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İn the beginning of the eleventh century, our vernacular poetry received from the Normans, the Tudiments of that cultivation which it has preserved to the present times.

In the two succeeding centuries, the principal efforts of our yet untutored versifiers, were rhyming Chronicles and metrical romances, the style of which was rough, and the harmony of the numbers very defective.

In the reign of Edward I., the chara&ter of our poetical composition was considerably changed, by the introduction and increase of the tales of chivalry, and the popular fables of the troubadours of Provence.

Fictitious adventures were then substituted by the minstrels in the place of historical and traditionary fa&s, and a taste for ornamental and exotic expression gradually prevailed over the rude limplicity of the native English phrascology.

These fabulous narratives, afterwards enlarged by kindred fancies, derived from the crusades, and enriched by the marvellous machinery of the Italian poets, formed the taste, and awakened the imagination of GeoFFREY CHaucer, the illustrious ornament of the reign of Edward III. and of his fucceffor Richard II., the father of the English heroic verse, and the first Englifh versifier whe wrote poetically.

of the great poet, with whose compositions this colle&ion of classical English poetry commences, the curiosity which his reputation must excite, will require more ample information than can now be given. His contemporaries, who reverenced his genius, recorded few particulars of his life; and all who have since written of him, selate nothing beyond what casual mention, uncertain tra. dition, and discordant conje&ure, have supplied.

This meagre narration, therefore, scarcely merits the title that is given to it; but the materials for a fuller account are not to be found, without supplying the deficiency of facts by the comments and inventions of his biographers, which have nothing to recommend them to credit but the single circumstance of being often repeated.

The birth of Chaucer, in 1328, has been settled, from the inscription on his tomb-stone, signifying that he died in 1400, in the 720 year of his age.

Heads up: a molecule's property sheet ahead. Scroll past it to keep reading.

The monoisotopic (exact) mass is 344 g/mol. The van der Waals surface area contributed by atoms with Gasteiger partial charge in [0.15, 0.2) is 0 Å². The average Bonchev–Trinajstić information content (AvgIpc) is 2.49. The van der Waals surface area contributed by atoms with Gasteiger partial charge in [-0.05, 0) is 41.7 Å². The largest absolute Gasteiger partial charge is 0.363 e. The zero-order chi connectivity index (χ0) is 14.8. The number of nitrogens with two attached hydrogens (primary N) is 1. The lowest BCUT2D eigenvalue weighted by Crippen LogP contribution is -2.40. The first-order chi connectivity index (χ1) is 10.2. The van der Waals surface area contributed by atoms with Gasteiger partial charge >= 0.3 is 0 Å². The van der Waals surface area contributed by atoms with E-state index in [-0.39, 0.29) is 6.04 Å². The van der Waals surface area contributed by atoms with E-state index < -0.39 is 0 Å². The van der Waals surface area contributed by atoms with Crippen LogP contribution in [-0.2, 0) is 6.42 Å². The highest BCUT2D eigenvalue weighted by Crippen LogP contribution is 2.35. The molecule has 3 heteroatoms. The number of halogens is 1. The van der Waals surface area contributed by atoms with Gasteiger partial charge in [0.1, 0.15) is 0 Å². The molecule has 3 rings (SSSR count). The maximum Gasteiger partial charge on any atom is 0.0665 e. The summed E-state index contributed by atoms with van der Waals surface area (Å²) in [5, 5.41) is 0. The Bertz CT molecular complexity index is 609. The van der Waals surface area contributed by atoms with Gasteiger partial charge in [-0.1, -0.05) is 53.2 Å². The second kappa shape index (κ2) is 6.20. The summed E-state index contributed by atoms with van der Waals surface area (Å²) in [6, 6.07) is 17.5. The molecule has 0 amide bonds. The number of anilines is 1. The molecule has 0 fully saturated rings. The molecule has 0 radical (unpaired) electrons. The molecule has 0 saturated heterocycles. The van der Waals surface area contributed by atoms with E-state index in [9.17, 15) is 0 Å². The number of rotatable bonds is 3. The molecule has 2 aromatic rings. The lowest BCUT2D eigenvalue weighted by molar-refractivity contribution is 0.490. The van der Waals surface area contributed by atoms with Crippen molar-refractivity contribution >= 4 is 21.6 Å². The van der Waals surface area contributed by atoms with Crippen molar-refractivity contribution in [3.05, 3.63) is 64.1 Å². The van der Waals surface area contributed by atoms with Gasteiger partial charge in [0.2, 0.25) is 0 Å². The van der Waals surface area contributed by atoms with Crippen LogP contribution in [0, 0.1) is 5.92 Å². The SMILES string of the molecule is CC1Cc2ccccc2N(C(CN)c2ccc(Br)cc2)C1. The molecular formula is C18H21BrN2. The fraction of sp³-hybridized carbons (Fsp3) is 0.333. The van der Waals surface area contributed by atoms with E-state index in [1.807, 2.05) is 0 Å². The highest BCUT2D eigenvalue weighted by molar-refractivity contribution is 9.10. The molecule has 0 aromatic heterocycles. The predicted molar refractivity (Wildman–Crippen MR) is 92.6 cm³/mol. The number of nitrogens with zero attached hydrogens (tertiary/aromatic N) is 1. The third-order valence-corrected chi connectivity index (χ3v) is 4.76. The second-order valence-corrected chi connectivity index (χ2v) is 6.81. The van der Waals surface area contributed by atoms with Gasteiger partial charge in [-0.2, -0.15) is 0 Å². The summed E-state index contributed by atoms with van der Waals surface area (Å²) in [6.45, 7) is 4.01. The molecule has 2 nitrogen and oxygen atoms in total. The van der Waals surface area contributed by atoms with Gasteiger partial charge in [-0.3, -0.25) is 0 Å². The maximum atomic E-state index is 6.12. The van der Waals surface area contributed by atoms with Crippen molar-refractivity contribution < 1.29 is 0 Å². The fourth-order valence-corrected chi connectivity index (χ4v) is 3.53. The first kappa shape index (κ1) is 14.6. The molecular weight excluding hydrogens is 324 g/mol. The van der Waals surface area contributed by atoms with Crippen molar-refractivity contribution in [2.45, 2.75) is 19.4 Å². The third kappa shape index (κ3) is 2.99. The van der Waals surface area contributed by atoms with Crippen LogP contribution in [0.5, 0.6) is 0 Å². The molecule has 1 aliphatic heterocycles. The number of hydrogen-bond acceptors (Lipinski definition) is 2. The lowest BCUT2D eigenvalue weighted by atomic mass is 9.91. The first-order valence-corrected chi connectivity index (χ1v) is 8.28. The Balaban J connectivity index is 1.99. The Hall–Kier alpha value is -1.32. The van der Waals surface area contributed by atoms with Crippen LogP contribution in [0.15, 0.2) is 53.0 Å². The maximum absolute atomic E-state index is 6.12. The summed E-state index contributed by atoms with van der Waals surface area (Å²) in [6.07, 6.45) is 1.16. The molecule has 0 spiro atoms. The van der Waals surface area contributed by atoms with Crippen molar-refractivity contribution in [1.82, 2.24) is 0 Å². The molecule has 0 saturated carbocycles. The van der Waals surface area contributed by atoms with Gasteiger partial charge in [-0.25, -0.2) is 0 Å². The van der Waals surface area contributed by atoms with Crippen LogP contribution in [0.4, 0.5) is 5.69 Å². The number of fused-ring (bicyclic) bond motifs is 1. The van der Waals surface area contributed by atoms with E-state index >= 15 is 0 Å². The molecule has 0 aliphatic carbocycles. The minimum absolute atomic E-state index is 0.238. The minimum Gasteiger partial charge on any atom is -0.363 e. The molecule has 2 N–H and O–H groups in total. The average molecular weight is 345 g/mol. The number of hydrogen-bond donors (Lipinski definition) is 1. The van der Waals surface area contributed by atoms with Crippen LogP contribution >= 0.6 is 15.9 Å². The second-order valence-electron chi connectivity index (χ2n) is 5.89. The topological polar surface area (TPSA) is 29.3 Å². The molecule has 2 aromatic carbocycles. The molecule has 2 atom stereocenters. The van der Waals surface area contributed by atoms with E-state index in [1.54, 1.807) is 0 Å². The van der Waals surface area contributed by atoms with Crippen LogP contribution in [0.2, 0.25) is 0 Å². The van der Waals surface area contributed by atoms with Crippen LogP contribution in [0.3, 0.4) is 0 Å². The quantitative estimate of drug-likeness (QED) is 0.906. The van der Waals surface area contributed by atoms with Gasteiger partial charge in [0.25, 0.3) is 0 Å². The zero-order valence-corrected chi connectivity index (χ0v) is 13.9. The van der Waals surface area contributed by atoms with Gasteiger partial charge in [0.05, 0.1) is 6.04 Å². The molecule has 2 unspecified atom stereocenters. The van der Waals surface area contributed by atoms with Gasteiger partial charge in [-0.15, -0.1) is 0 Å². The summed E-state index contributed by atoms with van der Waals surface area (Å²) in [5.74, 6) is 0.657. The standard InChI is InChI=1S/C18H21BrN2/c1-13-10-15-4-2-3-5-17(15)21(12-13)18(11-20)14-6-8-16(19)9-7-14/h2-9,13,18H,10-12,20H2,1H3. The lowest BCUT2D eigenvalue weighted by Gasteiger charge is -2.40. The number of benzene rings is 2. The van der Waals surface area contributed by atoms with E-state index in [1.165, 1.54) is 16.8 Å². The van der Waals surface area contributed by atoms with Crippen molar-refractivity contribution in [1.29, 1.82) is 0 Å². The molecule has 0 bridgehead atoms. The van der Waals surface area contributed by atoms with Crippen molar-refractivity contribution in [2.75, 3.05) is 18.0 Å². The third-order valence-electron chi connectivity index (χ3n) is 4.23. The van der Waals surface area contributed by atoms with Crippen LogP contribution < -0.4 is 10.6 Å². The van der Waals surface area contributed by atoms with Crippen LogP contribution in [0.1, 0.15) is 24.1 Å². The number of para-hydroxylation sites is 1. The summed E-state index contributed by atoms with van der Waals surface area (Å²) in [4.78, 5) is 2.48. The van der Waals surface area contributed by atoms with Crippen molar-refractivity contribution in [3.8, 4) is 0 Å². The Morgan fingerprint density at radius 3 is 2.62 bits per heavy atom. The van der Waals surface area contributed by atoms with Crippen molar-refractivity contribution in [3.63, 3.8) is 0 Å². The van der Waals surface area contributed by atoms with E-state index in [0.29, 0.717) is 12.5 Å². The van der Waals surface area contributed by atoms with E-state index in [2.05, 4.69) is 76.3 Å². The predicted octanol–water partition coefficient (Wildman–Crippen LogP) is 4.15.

Of the place of his nativity there is no memorial, any more than of his parents. Bale says he was a Berkshireman; Pits would entitle Woodstock in Oxfordshire to his birth; and Camden affirms that London was his birth-place : “ Edmund Spenser,” says he, “ a Londoner, was so smiled on by the Muses at his birth, that he excelled all the English poets that went before him, if we except only his fellow citizen Chaucer.” But Chaucer himself seems to have determined the point. In his Teftament of Love, he calls himself a Londonois or Londoner, and speaks of the city of London as the place of his engendrure.

His descent has been variously afligned. Leland says that he was of a noble ftock ; Pits, that he was the son of a knight; Speght, that his father was a vintner; and Hearne, that he was a merchant.

This difference of opinion shews, that nothing can be said with any colerable assurance of his family; but the patronymic name seems to indicate, that it came originally from Normandy; and there is somewhat more probability of his being the son of a gentleman rather than of a tradesmann

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His biographers are as much in the dark about the place of his education. They tell us that he received the rudiments of his education in Solere's Hall, Cambridge, where he wrote his Court of Love ; and afterwards completed his Audies in Merton College, Oxford.

In his Court of Love, he speaks of himself under the name and character of “ Philogenetof Cambridge, Clerk.” This is by no means a decisive proof that he was really educated at Cambridge ; but it may be admitted as a strong argument, that he was not educated at Oxford, as Leland has supposed, without the shadow of proof. The biographers, however, instead of weighing one of these accounts against the other, have adopted both, and tell us very gravely that he was first at Cambridge, and afterwards removed from thence to complete his education at Oxford.